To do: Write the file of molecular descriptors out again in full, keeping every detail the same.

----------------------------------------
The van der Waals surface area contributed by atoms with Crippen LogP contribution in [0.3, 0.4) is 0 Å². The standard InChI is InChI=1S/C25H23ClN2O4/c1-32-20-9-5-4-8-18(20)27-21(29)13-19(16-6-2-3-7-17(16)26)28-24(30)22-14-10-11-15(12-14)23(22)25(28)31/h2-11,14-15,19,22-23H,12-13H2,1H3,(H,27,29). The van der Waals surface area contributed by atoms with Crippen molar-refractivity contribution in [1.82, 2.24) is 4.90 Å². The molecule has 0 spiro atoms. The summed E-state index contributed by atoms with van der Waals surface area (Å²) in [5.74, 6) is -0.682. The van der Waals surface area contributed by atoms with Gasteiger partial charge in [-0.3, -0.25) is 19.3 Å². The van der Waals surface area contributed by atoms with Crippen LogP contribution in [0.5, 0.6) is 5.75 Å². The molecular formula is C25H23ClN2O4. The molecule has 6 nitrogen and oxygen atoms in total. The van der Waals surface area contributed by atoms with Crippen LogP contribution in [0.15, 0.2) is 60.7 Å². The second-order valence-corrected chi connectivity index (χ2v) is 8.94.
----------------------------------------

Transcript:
The van der Waals surface area contributed by atoms with Crippen LogP contribution in [0.3, 0.4) is 0 Å². The standard InChI is InChI=1S/C25H23ClN2O4/c1-32-20-9-5-4-8-18(20)27-21(29)13-19(16-6-2-3-7-17(16)26)28-24(30)22-14-10-11-15(12-14)23(22)25(28)31/h2-11,14-15,19,22-23H,12-13H2,1H3,(H,27,29). The van der Waals surface area contributed by atoms with Crippen molar-refractivity contribution in [1.82, 2.24) is 4.90 Å². The molecule has 0 spiro atoms. The summed E-state index contributed by atoms with van der Waals surface area (Å²) in [5.74, 6) is -0.682. The van der Waals surface area contributed by atoms with Gasteiger partial charge in [-0.3, -0.25) is 19.3 Å². The van der Waals surface area contributed by atoms with Crippen LogP contribution in [0.5, 0.6) is 5.75 Å². The molecular formula is C25H23ClN2O4. The molecule has 6 nitrogen and oxygen atoms in total. The van der Waals surface area contributed by atoms with Crippen LogP contribution in [0.15, 0.2) is 60.7 Å². The second-order valence-corrected chi connectivity index (χ2v) is 8.94.